A U.S. semiconductor start-up company says that its work with the U.K.’s largest chip plant ended abruptly after a Chinese-owned company, Nexperia, took over in July.
Ideal Semiconductor, a new chip company in Pennsylvania, said that it was getting silicon wafers processed at the Newport Wafer Fab in the UK, that is, until the fabrication facility was acquired by Nexperia, a ‘Dutch’ firm that is, in actuality, 100% owned by Shanghai-headquartered Wingtech Technologies.
Ideal Semiconductor’s CEO, Mark Granahan, mentioned that the processing has ‘come to a screeching halt’ and that they have had to ‘scramble’ to figure out where it can get the work done.
Nexperia has not said anything on record but according to CNBC, a source close familiar with company operations denied that any contracts were being scrapped.
Ideal Semiconductor chairman Mike Burns says that fabs usually give ‘a little bit of runtime’ and let customers know how many wafers they can process when an acquisition occurs.
It’s normally measured in months, quarters, or a year as opposed to being abruptly shut down.Mike Burns
Executives from the company said that they were informed by Newport Wafer Fab over the phone that the relationship was over. They are also saying that they have not heard any word directly from the new owners.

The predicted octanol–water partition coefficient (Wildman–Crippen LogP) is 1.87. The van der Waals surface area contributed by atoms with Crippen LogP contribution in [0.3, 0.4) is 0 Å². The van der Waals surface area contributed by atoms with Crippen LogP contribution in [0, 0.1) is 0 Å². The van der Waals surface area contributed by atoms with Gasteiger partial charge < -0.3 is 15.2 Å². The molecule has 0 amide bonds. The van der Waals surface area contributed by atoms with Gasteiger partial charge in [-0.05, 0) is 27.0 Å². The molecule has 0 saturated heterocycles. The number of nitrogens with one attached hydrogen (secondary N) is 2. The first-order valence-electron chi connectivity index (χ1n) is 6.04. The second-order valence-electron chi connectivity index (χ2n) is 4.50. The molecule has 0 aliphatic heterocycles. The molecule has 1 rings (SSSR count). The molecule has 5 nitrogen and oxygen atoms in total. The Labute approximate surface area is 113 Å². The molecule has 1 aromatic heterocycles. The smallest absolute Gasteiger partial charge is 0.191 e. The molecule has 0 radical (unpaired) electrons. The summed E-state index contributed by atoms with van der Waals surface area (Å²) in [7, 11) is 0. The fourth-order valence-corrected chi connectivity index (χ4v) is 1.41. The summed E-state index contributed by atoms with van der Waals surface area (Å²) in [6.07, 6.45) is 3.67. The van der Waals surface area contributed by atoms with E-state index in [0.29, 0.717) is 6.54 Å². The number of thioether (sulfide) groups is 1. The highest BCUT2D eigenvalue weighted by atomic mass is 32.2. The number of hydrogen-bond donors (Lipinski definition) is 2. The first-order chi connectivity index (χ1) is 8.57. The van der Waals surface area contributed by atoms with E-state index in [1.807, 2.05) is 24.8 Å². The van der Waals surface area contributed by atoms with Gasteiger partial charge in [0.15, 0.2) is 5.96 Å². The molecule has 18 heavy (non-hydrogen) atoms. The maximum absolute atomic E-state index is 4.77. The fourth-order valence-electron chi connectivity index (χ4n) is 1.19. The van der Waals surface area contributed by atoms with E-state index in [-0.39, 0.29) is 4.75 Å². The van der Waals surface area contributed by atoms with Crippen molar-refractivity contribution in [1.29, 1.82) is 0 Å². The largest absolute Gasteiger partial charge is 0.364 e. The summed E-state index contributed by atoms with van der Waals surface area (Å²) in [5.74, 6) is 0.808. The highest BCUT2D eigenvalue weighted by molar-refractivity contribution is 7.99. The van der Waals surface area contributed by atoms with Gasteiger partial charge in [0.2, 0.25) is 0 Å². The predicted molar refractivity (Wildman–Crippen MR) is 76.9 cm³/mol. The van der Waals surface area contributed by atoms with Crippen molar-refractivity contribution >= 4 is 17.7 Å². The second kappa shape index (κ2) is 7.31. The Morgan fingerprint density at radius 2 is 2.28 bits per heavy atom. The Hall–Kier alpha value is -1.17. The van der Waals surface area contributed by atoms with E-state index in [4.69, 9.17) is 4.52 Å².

This Deal is Controversial
The Newport Wafer Fab sale was originally approved by Kwasi Kwarteng, the UK’s Business Secretary, but Prime Minister Boris Johnson ordered the national security advisor to conduct a review. You can expect a verdict in a few weeks.
Nexperia may end up having to sell the Newport Wafer Fab.
Other Drama In Chip World
At the same time, UK antitrust regulators are heavily scrutinizing the purchase of ARM by US-based semiconductor giant Nvidia. This $40 billion dollar world-changing acquisition is also being potentially blocked by these Brits.
There is a semiconductor shortage at the moment, so lawmakers have suddenly noticed that companies that are making these things may be worth protecting.
Meanwhile, China is putting semiconductors at the core of its industrial focus.
China is lagging behind other countries, so it only makes sense for the country to try and stimulate the sector through foreign acquisitions.
Based on that line of thinking, China has been buying an ever-increasing number of European semiconductor firms over the past 10 years or so. And of course any business that happens in China is state-controlled. China made an interactive map as part of an effort to appear to provide greater transparency on Chinese investments in Europe.